Developing a robust logistics infrastructure to eliminate industry bottlenecks should be the focus. The adoption and emulation of technology in the logistics domain needs to be encouraged. Government can drive standardisation in the logistics industry by making paperless transactions and use of single window platforms, a mandate at ports and airports. National air, rail, port and road community systems are required to bring the stakeholders together on a single platform to eliminate unwanted paper and delays in shipment processing. Allocating pertinent budgets and human capital to plan and strategise the development of logistics sector must be considered. Setting up logistics parks and offering them concessions like SEZ get, can be some options for driving ‘ease of business’ across this domain.

Vikram Mansukhani
Head - 3PL Division, TVSLSL
With the ‘Make in India’ and GST centered reforms coming into force over the last two years, it is absolutely clear that OEMs will deeply partner with their logistics service partners to make their vision of growth and market share, a reality. With the government agreeing to include warehousing under the infrastructure umbrella, the logistics sector has received a much-required boost. However, this is only the beginning of the journey to make doing logistics business truly easy in India.
There are multiple approvals and compliances required to be in place separately as a warehousing service provider and as a transportation service provider. The warehousing infrastructure in the country has not kept pace with the requirements either in terms of quantity or quality. On the transportation side, improvements on the road networks, availability of organised transporters, enablement of IT platforms for visibility and the shortage in availability of drivers leads to huge complexities.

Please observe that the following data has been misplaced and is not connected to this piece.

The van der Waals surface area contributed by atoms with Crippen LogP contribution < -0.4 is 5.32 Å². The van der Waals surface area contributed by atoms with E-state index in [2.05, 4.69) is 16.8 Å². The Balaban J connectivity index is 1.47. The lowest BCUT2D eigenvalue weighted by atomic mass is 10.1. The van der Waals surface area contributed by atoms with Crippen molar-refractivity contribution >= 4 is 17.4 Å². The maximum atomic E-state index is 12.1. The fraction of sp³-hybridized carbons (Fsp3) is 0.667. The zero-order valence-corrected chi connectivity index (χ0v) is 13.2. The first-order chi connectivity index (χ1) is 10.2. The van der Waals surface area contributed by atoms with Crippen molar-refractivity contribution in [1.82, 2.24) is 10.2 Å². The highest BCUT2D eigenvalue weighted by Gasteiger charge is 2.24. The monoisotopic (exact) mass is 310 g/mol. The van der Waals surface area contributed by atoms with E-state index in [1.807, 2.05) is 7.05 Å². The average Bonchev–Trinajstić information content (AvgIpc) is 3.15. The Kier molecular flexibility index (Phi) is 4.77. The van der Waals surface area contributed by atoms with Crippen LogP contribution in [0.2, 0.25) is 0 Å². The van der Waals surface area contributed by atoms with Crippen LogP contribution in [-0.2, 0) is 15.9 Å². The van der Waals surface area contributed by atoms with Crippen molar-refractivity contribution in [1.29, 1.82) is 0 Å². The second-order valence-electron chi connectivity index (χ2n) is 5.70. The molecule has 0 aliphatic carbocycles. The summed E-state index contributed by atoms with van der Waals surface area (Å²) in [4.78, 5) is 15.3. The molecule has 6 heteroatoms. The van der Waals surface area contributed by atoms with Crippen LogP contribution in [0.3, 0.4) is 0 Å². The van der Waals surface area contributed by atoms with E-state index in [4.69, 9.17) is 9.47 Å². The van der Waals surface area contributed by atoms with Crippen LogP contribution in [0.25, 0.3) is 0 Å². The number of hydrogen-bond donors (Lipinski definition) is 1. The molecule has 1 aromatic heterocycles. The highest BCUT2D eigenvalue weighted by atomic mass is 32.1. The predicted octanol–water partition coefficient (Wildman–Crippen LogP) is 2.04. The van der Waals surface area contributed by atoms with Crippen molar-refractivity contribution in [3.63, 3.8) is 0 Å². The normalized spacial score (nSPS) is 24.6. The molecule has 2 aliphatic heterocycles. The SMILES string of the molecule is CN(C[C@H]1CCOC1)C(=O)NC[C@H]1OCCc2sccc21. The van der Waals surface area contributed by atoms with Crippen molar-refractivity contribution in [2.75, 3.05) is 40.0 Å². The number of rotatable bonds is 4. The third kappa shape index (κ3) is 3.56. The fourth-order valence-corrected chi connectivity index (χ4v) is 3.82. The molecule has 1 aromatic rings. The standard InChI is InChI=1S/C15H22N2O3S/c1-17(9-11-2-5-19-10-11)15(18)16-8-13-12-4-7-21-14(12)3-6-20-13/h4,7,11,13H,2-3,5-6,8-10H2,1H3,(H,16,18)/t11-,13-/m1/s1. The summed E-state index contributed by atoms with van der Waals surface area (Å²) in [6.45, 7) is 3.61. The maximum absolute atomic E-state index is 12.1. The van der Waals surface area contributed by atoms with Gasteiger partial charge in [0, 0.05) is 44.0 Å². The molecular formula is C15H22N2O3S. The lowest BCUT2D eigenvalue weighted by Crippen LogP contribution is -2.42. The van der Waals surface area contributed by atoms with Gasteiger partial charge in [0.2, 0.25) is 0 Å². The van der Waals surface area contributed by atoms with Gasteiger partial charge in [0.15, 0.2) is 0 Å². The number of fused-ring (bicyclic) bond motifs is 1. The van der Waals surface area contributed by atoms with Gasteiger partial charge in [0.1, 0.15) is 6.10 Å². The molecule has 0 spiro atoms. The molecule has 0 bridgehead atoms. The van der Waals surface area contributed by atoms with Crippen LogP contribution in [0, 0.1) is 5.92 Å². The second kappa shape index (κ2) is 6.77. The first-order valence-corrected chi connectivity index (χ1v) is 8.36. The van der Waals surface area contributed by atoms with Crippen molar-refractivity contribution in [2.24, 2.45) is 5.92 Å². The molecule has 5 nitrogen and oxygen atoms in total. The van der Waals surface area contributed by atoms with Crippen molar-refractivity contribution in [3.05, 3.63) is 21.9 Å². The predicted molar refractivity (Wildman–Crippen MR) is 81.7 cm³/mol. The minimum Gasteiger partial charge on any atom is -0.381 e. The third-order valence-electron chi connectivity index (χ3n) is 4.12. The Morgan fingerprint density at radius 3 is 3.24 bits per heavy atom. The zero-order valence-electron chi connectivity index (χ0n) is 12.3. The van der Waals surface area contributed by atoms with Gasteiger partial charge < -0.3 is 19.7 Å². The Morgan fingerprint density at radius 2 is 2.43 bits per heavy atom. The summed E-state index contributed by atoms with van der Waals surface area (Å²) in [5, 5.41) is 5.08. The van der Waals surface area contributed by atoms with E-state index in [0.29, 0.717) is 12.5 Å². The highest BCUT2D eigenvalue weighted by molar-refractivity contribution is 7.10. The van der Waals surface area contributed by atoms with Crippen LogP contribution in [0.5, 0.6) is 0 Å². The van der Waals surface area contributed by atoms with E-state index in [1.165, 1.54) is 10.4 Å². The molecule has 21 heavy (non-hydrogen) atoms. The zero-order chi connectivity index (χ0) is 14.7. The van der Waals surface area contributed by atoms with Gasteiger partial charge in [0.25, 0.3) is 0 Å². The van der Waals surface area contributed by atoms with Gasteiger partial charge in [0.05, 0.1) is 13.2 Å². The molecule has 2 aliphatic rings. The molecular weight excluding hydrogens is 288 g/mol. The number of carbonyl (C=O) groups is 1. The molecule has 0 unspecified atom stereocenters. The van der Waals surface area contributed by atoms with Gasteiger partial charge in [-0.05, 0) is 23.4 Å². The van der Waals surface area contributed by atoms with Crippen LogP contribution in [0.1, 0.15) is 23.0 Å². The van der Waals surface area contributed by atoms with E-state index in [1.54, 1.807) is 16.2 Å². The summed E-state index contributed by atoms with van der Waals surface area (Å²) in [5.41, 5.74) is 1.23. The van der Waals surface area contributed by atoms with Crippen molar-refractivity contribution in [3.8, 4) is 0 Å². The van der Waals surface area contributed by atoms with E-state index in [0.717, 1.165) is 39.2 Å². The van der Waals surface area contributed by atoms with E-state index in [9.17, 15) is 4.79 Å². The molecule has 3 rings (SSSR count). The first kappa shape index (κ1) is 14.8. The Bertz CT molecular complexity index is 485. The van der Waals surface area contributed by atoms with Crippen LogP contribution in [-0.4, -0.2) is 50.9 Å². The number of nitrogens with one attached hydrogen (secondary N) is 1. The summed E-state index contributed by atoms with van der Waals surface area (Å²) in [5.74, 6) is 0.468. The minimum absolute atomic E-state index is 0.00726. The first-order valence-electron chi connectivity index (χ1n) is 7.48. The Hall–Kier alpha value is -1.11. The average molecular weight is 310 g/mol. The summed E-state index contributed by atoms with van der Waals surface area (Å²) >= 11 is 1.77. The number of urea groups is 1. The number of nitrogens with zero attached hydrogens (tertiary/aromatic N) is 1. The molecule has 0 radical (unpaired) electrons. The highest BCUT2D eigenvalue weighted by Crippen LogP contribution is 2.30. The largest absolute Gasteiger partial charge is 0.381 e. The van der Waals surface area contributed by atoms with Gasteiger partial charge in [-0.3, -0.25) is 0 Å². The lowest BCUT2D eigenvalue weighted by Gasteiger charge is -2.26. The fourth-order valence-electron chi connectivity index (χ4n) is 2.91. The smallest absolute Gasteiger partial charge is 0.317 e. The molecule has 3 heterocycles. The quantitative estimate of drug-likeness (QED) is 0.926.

Logistics in India as an industry is going through the same metamorphosis that IT went through almost 20 years back. We need to learn from that experience and proactively create a complete eco system around logistics to make it a successful industry which attracts new and best talent. We are still about five to seven years behind most developed nations in terms of ease of doing logistics and business. The good part though is that the current government too is mindful of this and is heavily engaged in PPP initiatives to improve the overall scenario.

Huned Gandhi
Managing Director – India, Dachser
Under the ‘ease of doing business’ umbrella, a lot of initiatives have been taken to facilitate international trade. These steps and actions conducted by the Central Board of Excise and Customs (CBEC) are not only regarded as very beneficial by Dachser.
The SWIFT clearance is as a major positive contributor to making business easier. It enables importers and exporters to file a common electronic 'integrated declaration' on a digital portal, considering the numerous customs requirements. This does not only facilitate customs clearance but also makes the supply chain more transparent. Since July 2016, the increased use of electronic and mobile platforms also contributes to accelerate clearing for importers acting under the Authorized Economic Operator (AEO) programme.